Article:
Fitzgerald’s painting shows the process of creativity in the studio, but in the nineteenth-century such glimpses into the private domain of the artist were forbidden. The best illustration of the mystique of the studio is told in a short story by Balzac: Le Chef-d’oeuvre (The Unknown Masterpiece), published in 1831. This story concerns an artist, Frenhofer, who is working on his masterpiece in his studio, safe from prying eyes. However, two other painters persuade Frenhofer to open up his studio and show the work that he is creating. Eager to see the work, and fully expecting to see a great painting, Frenhofer’s companions are utterly dismayed at the unveiled master work. Instead of a classically conceived figure, or at least a realistic image, their eyes fall upon a shapeless mass of colours and swirling lines. While this tale certainly deals with themes of creativity, representation and the mysterious space of the artist’s studio, it also concerns the relationship between painting and death, which from the renaissance onwards is symbolised by a skull in the studio. One of the other painters says, in an unguarded moment, that there is nothing on the canvas; the stricken Frenhofer commits suicide shortly afterwards. As Oskar Batschmann says, in order to paint, in order to create, Frenhofer needs to be isolated in the studio, susceptible to illusions, dreams and visions, such as we saw in Fitzgerald’s phantasmagoria. However, once a public enters into the studio and utters uncomprehending remarks, that illusion is completely shattered. Opening up the studio to the eyes of others results in the paralysis of the artist followed by death. Whilst living isolated in the studio, death present in props such as skull, is suspended, neutralized by the artist’s creative illusion. Opening up the studio door makes that symbolic death real. In some cases there is evidence to suggest that some artists of this era considered death as part of their studio. In 1872, the Swiss artist Arnold Bocklin painted a Self-portrait with Death Playing the Fiddle. The link between the art of painting and death is made explicit here: the artist holds palette and brush while staring out at the spectator; death seems to play the part of skeletal “muse” as the violin was a symbol of inspiration in the romantic period. Another work, a drawing by Louis Corinth (1922) has the artist, with shrunken body and bulbous head, holding a pen whilst mocked by a skull. The symbol of vanitas and anatomy, has transmogrified into the presence of death itself, a necessary part of the artist’s studio in the romantic period. Nineteenth-century art contains either cases of real artistic death (Gros, Haydon, von Rayski), death-in-the-studio mediated through art (von Rakski, Manet). In a grisly drawing by Ferdinand van Rayski, we see the artist hung from his own easel in a studio that resembles a prison. These telling lines are written by a poet: “On the highway of true art// Life on earth is all too short// Seeds of death within him sprout/ All too soon the light is out.” The poet is represented by a portrait with a knife stuck in an eye, the whole of which- according to Batschmann- implies the legitimation of the artist by his own death.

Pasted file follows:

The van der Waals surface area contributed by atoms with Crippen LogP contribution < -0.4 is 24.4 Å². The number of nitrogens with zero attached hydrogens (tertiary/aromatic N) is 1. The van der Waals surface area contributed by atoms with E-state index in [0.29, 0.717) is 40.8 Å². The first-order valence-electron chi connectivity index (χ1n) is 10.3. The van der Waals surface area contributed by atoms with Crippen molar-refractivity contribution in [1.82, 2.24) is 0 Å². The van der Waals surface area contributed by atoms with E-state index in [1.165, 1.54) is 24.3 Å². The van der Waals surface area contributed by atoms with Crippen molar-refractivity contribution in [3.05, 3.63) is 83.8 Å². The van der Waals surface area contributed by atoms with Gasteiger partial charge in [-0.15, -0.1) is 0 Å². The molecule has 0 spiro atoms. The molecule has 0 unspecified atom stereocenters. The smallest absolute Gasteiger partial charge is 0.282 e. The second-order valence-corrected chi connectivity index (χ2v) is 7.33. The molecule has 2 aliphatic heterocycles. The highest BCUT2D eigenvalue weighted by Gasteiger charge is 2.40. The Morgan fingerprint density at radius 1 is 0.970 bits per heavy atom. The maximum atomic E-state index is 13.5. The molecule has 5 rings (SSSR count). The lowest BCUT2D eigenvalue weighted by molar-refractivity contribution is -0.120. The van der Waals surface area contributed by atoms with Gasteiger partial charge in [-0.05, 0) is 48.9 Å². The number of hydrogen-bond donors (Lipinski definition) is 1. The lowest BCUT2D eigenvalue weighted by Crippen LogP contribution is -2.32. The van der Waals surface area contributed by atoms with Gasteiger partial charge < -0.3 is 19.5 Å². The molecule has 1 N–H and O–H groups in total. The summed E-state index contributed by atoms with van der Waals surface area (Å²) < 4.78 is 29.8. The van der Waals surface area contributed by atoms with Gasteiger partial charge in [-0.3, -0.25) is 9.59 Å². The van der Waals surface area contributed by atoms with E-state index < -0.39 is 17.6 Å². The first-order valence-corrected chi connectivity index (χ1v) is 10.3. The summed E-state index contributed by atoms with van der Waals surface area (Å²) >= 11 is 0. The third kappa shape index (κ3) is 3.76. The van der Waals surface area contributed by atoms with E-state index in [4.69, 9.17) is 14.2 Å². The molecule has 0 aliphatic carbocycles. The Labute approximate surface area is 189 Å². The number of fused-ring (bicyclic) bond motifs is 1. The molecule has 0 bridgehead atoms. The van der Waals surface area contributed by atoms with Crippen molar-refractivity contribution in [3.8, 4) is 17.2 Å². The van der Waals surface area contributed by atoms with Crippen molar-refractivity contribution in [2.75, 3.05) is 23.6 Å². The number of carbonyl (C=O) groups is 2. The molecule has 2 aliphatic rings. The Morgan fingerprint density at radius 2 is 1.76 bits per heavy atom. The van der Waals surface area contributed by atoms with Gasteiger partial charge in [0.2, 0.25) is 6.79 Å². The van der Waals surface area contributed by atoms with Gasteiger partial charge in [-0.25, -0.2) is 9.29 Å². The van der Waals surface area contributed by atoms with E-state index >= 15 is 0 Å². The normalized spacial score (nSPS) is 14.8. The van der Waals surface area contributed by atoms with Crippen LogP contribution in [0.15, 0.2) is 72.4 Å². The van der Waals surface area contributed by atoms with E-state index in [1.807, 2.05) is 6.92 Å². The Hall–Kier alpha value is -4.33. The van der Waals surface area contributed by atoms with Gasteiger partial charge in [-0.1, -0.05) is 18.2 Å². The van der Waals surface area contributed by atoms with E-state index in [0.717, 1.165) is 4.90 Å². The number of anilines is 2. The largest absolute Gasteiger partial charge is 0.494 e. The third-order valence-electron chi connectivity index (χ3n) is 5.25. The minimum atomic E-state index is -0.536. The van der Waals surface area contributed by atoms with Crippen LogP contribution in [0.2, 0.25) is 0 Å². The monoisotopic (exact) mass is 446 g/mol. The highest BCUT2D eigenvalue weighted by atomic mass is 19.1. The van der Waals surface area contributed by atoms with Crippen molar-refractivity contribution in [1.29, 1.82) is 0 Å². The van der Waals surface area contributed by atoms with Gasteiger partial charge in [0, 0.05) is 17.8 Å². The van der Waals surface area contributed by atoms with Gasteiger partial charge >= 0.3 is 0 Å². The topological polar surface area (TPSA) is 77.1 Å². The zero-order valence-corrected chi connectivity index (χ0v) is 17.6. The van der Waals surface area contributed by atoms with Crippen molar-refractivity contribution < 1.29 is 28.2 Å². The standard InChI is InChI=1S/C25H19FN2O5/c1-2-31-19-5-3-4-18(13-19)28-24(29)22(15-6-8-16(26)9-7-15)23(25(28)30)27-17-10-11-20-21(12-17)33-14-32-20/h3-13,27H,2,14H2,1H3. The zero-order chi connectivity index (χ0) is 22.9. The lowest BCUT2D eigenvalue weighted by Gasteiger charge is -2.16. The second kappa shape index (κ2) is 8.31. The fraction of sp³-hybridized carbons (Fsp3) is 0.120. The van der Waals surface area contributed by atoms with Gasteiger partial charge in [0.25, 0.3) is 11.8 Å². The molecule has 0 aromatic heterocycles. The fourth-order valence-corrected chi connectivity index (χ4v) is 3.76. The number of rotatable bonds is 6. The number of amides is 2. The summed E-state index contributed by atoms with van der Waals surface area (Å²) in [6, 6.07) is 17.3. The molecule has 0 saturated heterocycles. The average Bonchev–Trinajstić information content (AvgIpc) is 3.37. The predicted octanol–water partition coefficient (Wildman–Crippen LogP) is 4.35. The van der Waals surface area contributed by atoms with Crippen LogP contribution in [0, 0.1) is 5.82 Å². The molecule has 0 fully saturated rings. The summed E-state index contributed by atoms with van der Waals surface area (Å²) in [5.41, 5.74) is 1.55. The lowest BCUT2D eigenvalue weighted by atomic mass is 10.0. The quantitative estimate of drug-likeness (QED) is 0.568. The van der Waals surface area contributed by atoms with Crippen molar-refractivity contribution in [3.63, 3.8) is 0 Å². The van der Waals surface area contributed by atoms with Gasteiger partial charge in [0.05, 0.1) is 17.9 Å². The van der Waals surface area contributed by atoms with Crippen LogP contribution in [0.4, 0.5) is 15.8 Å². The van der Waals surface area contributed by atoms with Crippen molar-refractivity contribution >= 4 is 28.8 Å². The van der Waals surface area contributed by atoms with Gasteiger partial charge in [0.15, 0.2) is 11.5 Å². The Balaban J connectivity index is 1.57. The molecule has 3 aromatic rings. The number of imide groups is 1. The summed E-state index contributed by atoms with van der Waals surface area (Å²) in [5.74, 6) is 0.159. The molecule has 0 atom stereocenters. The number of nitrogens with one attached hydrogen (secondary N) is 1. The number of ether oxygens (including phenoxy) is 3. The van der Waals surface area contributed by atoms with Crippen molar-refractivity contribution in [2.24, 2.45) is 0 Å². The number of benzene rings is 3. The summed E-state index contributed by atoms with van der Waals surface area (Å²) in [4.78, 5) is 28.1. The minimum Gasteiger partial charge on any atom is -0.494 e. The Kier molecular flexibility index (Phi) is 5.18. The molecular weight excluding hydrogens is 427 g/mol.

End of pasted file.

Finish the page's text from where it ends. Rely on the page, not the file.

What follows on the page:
The Studio and the Pursuit of the Perfect Motif.